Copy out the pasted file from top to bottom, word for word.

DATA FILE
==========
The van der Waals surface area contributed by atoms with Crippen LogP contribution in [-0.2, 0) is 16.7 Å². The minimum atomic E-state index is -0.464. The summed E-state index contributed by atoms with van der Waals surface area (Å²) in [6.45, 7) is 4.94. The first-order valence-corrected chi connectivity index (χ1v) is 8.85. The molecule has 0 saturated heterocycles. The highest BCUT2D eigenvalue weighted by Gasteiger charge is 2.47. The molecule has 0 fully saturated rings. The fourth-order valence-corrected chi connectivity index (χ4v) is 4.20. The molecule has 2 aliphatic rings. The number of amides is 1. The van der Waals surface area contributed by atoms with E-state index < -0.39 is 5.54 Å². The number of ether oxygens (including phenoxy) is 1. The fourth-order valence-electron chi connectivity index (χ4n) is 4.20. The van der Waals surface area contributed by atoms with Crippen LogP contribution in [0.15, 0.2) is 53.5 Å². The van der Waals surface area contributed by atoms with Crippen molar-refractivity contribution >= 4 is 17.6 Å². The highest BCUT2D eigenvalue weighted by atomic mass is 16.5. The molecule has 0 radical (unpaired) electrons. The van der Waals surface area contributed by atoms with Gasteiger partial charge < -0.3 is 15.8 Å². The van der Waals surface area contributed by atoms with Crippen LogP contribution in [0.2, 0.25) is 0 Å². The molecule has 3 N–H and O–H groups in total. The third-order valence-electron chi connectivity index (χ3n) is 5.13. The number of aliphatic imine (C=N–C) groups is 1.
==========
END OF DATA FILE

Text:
The van der Waals surface area contributed by atoms with Crippen LogP contribution in [-0.2, 0) is 16.7 Å². The minimum atomic E-state index is -0.464. The summed E-state index contributed by atoms with van der Waals surface area (Å²) in [6.45, 7) is 4.94. The first-order valence-corrected chi connectivity index (χ1v) is 8.85. The molecule has 0 saturated heterocycles. The highest BCUT2D eigenvalue weighted by Gasteiger charge is 2.47. The molecule has 0 fully saturated rings. The fourth-order valence-corrected chi connectivity index (χ4v) is 4.20. The molecule has 2 aliphatic rings. The number of amides is 1. The van der Waals surface area contributed by atoms with E-state index < -0.39 is 5.54 Å². The number of ether oxygens (including phenoxy) is 1. The fourth-order valence-electron chi connectivity index (χ4n) is 4.20. The van der Waals surface area contributed by atoms with Crippen LogP contribution in [0.15, 0.2) is 53.5 Å². The van der Waals surface area contributed by atoms with Crippen molar-refractivity contribution >= 4 is 17.6 Å². The highest BCUT2D eigenvalue weighted by atomic mass is 16.5. The molecule has 0 radical (unpaired) electrons. The van der Waals surface area contributed by atoms with Gasteiger partial charge < -0.3 is 15.8 Å². The van der Waals surface area contributed by atoms with Crippen LogP contribution in [0.2, 0.25) is 0 Å². The molecule has 3 N–H and O–H groups in total. The third-order valence-electron chi connectivity index (χ3n) is 5.13. The number of aliphatic imine (C=N–C) groups is 1.